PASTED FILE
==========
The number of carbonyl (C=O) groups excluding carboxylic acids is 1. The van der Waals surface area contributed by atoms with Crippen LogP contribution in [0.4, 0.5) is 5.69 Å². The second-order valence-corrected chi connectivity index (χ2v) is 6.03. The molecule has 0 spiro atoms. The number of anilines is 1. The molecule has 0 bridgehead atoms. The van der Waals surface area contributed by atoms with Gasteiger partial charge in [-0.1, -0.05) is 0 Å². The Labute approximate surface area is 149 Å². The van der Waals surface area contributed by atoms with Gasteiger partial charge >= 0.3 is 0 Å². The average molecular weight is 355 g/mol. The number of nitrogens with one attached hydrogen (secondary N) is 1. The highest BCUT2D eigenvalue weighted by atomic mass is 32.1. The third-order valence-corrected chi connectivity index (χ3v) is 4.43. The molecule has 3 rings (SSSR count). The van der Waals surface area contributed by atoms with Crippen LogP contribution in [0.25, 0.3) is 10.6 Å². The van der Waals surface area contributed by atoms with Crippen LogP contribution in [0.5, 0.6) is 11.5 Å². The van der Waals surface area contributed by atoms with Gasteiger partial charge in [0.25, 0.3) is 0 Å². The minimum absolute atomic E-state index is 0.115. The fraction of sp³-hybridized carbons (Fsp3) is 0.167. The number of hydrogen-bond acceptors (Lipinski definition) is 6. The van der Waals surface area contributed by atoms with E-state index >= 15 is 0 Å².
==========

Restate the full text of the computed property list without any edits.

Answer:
The number of carbonyl (C=O) groups excluding carboxylic acids is 1. The van der Waals surface area contributed by atoms with Crippen LogP contribution in [0.4, 0.5) is 5.69 Å². The second-order valence-corrected chi connectivity index (χ2v) is 6.03. The molecule has 0 spiro atoms. The number of anilines is 1. The molecule has 0 bridgehead atoms. The van der Waals surface area contributed by atoms with Gasteiger partial charge in [-0.1, -0.05) is 0 Å². The Labute approximate surface area is 149 Å². The van der Waals surface area contributed by atoms with Gasteiger partial charge >= 0.3 is 0 Å². The average molecular weight is 355 g/mol. The number of nitrogens with one attached hydrogen (secondary N) is 1. The highest BCUT2D eigenvalue weighted by atomic mass is 32.1. The third-order valence-corrected chi connectivity index (χ3v) is 4.43. The molecule has 3 rings (SSSR count). The van der Waals surface area contributed by atoms with Crippen LogP contribution in [0.25, 0.3) is 10.6 Å². The van der Waals surface area contributed by atoms with Crippen LogP contribution in [0.5, 0.6) is 11.5 Å². The van der Waals surface area contributed by atoms with Gasteiger partial charge in [0.25, 0.3) is 0 Å². The minimum absolute atomic E-state index is 0.115. The fraction of sp³-hybridized carbons (Fsp3) is 0.167. The number of hydrogen-bond acceptors (Lipinski definition) is 6. The van der Waals surface area contributed by atoms with E-state index >= 15 is 0 Å².